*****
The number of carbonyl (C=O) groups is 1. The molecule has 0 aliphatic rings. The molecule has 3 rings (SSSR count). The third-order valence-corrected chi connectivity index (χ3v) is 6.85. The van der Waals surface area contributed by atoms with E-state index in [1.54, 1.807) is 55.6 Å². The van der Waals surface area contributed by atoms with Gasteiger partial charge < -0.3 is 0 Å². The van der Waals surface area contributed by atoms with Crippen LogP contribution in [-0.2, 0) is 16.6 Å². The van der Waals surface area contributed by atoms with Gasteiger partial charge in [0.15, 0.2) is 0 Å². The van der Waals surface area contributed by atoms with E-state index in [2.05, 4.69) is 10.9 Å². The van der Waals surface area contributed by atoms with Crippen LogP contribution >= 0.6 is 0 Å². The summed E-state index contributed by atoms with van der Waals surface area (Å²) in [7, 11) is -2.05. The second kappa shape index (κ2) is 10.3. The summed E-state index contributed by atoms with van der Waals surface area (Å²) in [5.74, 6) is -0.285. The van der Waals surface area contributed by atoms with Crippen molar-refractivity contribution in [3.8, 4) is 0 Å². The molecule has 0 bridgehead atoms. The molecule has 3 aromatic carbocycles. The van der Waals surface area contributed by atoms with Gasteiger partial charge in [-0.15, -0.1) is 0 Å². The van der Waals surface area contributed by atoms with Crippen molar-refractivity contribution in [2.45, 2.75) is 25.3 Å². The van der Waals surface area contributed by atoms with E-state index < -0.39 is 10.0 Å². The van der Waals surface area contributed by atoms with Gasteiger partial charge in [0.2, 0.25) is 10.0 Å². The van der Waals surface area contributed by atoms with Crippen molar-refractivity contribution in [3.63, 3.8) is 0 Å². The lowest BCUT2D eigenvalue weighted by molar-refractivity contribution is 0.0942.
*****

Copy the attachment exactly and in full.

The number of carbonyl (C=O) groups is 1. The molecule has 0 aliphatic rings. The molecule has 3 rings (SSSR count). The third-order valence-corrected chi connectivity index (χ3v) is 6.85. The van der Waals surface area contributed by atoms with E-state index in [1.54, 1.807) is 55.6 Å². The van der Waals surface area contributed by atoms with Gasteiger partial charge < -0.3 is 0 Å². The van der Waals surface area contributed by atoms with Crippen LogP contribution in [-0.2, 0) is 16.6 Å². The van der Waals surface area contributed by atoms with Gasteiger partial charge in [0.15, 0.2) is 0 Å². The van der Waals surface area contributed by atoms with E-state index in [2.05, 4.69) is 10.9 Å². The van der Waals surface area contributed by atoms with Crippen LogP contribution >= 0.6 is 0 Å². The summed E-state index contributed by atoms with van der Waals surface area (Å²) in [7, 11) is -2.05. The second kappa shape index (κ2) is 10.3. The summed E-state index contributed by atoms with van der Waals surface area (Å²) in [5.74, 6) is -0.285. The van der Waals surface area contributed by atoms with Crippen molar-refractivity contribution in [3.8, 4) is 0 Å². The molecule has 0 bridgehead atoms. The molecule has 3 aromatic carbocycles. The van der Waals surface area contributed by atoms with Gasteiger partial charge in [-0.15, -0.1) is 0 Å². The van der Waals surface area contributed by atoms with Crippen molar-refractivity contribution in [2.45, 2.75) is 25.3 Å². The van der Waals surface area contributed by atoms with E-state index < -0.39 is 10.0 Å². The van der Waals surface area contributed by atoms with Gasteiger partial charge in [0.2, 0.25) is 10.0 Å². The van der Waals surface area contributed by atoms with Crippen molar-refractivity contribution in [3.63, 3.8) is 0 Å². The lowest BCUT2D eigenvalue weighted by molar-refractivity contribution is 0.0942.